About This Item

Share This Item

The AAPG/Datapages Combined Publications Database

Wyoming Geological Association


Wyoming Gas Resources and Technology; 52nd Field Conference Guidebook, 2001
Pages 196-197

ABSTRACT: Aeromagnetic Definition of Basement Linears and Their Influence on Depositional Patterns and Hydrocarbon Entrapment in the Greater Green River Basin

John C. Horne1, Richard F. Inden2, Previous HitWilliamNext Hit C. Previous HitPearsonNext Hit3


Structurally and stratigraphically entrapped hydrocarbons, as well as the trends of reservoir facie and hydrocarbon migration pathways in the Greater Green River basin are influenced strongly by basement linears. At least three types of basement structural features influence production: 1) basement structural highs; 2) short basement faults that commonly define the margins of basement structural highs; and 3) regional crosscutting linear features that define and create major structural and compositional discontinuities. These three types of structural features are recognized and interpreted from patterns observed on the Second Vertical Derivative and SUNMAG displays of aeromagnetic data, as well as structures defined by line profile analysis. Intergation of these data with log, facies, hydrocarbon show, and production information indicate that motion along regional basement linears is instrumental in controlling where entrapment of hydrocarbons takes place.

Many of the depositional patterns and their associated reservoir facies of producing formations in the Greater Green River basin, show a direct relationship to the juncture of basement structural highs with crosscutting regional linears, or to other linear features orthogonal to regional features. Major northwest-oriented regional basement linears controlled the distribution and orientation of Dakota and Muddy lowstand valley-fill deposits in the western part of the Greater Green River basin, while orthogonal northeast linears controlled the orientation and distribution of reservoir facies in associated shoreline deposits.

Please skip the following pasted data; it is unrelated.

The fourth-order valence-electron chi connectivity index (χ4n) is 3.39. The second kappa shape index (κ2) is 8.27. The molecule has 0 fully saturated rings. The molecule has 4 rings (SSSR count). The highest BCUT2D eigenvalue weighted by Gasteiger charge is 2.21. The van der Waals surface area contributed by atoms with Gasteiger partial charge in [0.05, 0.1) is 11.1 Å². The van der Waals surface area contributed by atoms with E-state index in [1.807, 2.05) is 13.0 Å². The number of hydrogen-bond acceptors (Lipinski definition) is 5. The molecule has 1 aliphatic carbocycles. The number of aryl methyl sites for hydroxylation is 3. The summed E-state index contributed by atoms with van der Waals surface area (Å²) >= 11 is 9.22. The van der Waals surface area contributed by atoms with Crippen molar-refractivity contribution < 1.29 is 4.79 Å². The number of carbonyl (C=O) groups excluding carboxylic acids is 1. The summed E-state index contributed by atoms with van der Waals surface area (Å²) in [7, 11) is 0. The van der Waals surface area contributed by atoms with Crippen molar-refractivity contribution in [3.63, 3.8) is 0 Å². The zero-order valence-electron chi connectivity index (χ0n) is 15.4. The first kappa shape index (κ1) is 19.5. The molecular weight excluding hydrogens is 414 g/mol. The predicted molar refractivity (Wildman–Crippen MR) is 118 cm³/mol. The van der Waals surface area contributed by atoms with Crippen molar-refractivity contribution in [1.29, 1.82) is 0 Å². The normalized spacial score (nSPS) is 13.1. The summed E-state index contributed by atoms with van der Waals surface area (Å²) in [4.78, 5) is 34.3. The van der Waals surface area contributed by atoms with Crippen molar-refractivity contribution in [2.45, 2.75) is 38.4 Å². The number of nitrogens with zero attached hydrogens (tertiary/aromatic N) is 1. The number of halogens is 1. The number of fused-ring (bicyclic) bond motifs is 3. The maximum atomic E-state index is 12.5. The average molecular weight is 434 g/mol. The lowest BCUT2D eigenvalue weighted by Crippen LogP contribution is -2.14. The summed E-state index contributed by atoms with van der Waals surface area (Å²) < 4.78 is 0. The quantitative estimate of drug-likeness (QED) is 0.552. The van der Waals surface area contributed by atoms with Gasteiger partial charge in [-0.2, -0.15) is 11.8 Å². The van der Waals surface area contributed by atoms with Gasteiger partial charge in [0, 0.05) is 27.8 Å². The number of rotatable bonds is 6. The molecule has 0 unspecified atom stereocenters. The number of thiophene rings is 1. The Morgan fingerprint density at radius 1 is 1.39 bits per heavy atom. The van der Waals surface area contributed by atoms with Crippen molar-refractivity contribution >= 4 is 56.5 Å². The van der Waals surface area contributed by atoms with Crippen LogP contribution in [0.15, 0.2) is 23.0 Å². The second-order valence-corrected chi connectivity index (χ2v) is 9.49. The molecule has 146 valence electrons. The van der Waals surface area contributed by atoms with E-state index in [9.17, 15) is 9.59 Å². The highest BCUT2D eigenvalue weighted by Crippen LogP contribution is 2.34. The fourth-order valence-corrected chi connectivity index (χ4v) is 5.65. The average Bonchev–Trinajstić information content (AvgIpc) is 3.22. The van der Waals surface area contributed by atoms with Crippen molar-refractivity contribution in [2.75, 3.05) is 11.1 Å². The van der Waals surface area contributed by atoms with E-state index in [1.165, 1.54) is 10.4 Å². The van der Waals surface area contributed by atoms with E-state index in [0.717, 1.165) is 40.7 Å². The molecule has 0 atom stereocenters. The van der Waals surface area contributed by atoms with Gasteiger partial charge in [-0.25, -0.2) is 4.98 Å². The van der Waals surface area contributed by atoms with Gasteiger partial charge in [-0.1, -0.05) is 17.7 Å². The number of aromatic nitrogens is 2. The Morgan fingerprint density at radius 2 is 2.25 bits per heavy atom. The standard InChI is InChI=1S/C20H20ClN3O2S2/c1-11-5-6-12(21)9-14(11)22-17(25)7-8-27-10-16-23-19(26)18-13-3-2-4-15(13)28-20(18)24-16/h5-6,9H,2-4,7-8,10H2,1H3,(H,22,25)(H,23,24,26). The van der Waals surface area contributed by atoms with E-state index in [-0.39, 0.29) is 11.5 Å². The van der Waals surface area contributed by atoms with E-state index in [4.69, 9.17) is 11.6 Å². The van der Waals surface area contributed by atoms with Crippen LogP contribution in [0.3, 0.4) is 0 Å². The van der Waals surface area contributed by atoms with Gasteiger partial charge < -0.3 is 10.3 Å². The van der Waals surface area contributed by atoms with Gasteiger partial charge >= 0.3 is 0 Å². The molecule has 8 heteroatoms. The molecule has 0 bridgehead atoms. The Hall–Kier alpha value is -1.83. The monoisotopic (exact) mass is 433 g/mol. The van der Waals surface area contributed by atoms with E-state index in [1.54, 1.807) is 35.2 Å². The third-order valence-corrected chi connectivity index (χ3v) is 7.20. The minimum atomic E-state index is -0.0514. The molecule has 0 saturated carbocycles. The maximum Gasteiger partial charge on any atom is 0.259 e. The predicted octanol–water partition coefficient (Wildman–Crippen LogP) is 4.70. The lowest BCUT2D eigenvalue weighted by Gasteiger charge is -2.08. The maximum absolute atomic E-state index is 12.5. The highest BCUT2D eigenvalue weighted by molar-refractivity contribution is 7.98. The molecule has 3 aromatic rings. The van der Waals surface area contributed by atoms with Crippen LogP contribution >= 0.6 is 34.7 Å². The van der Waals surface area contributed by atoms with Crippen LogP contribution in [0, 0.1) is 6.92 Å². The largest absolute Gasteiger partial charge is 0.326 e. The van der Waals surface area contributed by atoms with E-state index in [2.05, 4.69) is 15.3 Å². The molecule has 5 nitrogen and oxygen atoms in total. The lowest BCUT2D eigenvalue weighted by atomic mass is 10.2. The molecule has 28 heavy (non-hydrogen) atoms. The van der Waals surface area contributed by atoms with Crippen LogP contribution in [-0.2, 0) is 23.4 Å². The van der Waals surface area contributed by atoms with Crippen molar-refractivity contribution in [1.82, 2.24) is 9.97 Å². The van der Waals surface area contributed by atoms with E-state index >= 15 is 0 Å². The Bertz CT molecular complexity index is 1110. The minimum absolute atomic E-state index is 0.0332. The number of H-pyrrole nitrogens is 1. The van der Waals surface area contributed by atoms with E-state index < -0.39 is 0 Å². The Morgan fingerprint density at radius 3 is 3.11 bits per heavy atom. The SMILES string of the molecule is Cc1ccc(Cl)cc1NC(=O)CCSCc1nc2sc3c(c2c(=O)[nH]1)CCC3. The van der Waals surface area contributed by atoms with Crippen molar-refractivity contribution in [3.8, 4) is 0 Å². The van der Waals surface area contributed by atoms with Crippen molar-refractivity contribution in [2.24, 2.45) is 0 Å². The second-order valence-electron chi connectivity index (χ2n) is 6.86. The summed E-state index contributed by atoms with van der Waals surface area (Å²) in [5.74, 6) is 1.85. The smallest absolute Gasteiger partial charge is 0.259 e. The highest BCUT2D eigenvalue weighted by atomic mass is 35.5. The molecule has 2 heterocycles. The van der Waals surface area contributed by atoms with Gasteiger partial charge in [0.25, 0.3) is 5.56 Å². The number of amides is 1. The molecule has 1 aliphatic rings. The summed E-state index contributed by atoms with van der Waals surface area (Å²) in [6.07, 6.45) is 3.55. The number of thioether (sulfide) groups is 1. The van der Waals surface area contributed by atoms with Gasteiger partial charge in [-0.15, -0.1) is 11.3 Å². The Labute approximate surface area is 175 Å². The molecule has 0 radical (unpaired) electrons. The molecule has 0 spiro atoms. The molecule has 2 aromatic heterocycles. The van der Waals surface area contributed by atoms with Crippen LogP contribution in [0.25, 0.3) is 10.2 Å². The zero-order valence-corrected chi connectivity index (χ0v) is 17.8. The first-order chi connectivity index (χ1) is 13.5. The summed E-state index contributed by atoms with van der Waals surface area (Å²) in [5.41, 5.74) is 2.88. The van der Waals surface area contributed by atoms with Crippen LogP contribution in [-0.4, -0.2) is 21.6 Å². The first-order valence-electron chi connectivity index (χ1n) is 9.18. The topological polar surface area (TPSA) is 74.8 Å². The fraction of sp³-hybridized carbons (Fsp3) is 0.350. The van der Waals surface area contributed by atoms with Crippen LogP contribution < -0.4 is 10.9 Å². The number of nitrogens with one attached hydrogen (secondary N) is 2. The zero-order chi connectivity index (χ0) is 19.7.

Basement linears developed a northwest-northeast orthogonal pattern in the area of the Moxa arch. During the Late Mid-Turonian sea-level drop, fluvial valleys formed a rectilinear drainage pattern. The fluvial valleys that incised the lowstand surface followed the subtle topography created by differential movements of orthogonal-shaped basement blocks. The streams incised into more easily eroded fractured margins of the blocks. Frontier formation valley-fill reservoir facies accumulated in the orthogonally oriented valleys that developed during the Late Mid-Turonian sea-level lowstand. Production trends from these valley-fill deposits directly reflect the orthogonal depositional patterns resulting from the influence of the basement linears.

In the Upper Cretaceous Almond formation, in the eastern portion of the Greater Green River basin, basement linears have affected the distribution of reservoir facies. The Almond formation accumulated as retrogradational shoreline deposits during a period of rising sea level. Because of the transgressive nature of these deposits, much of the potential upper shoreface reservoir facies was stripped during the transgression. The thickest and best quality reservoir deposits accumulated as inlet fills associated with the retrogradational shorelines. The main reservoir facies at Echo Springs field is in inlet-fill deposits. A major northwest-southeast oriented basement linear controls the southern limit of the inlet-fill reservoir facies in the Echo Springs field.

In the Greater Green River basin, production commonly ends abruptly, or changes trend, at basement linear discontinuities. Consequently, these linears appear to be critical in controlling not only structural development, but also the productive limits of many stratigraphic entrapments. These limits may occur due to diagenetic alterations or to changes in facies. In either case, these relationships indicate that basement linears were active during deposition or influenced diagenetic fluid movement through the reservoir system at a later time in the Greater Green River basin.


Acknowledgments and Associated Footnotes

1 Orion International Ltd.

2 LSSI, Denver, CO

3 Previous HitPearsonTop Technologies, Inc., Lakewood, CO

Copyright © 2005 by the Wyoming Geological Association